Infrastructure has taken the lead in adapting to meet these needs with the move to the cloud, and Platform as a Service (PaaS) has raised the level of abstraction to a focus on an ecosystem of applications and services. However, most applications are still developed as if we’re living in the previous generation of both business and infrastructure: the monolithic application. Microservices — small, loosely coupled applications that follow the Unix philosophy of "doing one thing well" — represent the application development side of enabling rapid, iterative development, horizontal scale, polyglot clients, and continuous delivery. They also enable us to scale application development and eliminate long term commitments to a single technology stack.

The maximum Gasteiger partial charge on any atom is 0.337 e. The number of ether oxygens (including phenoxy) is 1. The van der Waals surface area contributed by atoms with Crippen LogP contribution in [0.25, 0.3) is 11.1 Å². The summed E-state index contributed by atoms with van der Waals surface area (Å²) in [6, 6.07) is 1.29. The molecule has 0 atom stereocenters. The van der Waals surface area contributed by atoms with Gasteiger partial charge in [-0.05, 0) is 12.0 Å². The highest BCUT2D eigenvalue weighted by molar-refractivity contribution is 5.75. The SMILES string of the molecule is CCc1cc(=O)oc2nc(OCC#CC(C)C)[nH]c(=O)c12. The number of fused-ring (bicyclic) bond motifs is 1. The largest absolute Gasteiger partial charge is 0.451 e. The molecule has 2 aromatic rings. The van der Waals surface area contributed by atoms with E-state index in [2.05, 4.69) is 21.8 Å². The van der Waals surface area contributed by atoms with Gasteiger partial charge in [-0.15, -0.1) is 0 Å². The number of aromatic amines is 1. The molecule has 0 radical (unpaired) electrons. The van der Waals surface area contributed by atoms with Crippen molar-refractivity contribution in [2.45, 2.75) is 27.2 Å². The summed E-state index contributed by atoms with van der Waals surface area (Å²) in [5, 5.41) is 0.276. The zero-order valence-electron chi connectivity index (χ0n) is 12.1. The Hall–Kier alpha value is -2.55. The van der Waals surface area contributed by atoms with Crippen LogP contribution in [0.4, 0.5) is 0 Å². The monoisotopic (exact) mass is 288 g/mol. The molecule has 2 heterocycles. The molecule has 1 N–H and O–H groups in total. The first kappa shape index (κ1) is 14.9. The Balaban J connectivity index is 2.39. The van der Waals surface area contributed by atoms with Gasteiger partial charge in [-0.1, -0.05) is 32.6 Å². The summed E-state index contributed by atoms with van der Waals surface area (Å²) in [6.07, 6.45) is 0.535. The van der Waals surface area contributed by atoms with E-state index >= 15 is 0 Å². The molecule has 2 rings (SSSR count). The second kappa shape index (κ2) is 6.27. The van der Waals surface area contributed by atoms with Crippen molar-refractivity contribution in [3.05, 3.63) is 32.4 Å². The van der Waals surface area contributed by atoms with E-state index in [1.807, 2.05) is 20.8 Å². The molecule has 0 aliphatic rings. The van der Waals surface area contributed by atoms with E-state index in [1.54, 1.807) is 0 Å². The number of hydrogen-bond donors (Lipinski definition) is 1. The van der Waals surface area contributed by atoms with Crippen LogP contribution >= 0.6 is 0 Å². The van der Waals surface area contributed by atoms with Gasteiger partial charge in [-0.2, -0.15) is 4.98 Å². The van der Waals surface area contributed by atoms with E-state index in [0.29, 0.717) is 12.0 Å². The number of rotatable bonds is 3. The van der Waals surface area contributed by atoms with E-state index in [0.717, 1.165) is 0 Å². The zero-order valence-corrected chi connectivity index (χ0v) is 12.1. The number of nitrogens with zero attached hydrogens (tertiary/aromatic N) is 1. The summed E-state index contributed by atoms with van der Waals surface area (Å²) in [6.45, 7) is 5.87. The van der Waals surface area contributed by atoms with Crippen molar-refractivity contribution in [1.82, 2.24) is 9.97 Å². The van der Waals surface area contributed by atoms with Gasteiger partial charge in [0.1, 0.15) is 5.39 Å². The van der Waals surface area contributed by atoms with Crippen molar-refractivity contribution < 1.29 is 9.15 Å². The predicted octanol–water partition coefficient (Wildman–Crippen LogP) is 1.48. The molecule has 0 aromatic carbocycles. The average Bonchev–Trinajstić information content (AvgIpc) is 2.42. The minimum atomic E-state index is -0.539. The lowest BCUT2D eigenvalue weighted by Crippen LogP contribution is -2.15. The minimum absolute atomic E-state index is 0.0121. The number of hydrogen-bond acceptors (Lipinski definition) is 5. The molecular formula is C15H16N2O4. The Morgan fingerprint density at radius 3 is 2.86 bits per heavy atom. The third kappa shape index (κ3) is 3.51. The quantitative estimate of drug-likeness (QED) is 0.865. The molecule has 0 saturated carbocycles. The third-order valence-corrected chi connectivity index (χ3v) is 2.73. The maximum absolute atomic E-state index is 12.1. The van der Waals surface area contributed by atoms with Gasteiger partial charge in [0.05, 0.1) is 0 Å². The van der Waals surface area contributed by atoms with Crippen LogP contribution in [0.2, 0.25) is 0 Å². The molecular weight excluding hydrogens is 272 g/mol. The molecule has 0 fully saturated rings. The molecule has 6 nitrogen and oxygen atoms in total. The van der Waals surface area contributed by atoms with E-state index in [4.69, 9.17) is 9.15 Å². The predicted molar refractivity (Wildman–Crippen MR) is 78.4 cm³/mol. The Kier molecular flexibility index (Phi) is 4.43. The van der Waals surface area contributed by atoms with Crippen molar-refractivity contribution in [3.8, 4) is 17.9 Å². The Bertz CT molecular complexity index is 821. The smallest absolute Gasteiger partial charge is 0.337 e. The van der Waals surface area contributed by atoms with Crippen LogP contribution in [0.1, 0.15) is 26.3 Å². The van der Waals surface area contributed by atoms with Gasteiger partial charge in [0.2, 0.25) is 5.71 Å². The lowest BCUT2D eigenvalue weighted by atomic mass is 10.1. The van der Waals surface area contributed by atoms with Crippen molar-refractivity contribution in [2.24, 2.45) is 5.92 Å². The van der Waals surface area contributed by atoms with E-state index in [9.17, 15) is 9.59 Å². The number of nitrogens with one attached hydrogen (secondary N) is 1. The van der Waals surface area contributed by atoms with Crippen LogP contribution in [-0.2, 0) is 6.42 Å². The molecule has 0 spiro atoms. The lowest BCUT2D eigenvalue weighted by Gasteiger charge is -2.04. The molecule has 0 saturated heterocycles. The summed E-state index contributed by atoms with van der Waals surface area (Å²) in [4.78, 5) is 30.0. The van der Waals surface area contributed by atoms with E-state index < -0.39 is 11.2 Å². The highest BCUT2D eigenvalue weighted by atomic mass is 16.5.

I won’t belabor the introduction to microservices anymore, as a wealth of reading is already available all over the web. As a jumping off point, I invite the reader to dive into James Lewis' and Martin Fowler’s excellent coverage of the topic.
Let’s now get to the heart of the matter: how do the patterns associated with a microservices architecture overlap with the SOLID principles? Let’s walk through each, briefly relating them in their natural context, and then swinging them into our microservices discussion.
Single Responsibility Principle
The Single Responsibility Principle (SRP) is stated by Martin as “each software module should have one and only one reason to change” [SRP]. Of all of the SOLID principles, the SRP is the one I’ve most often seen cited in the context of microservices.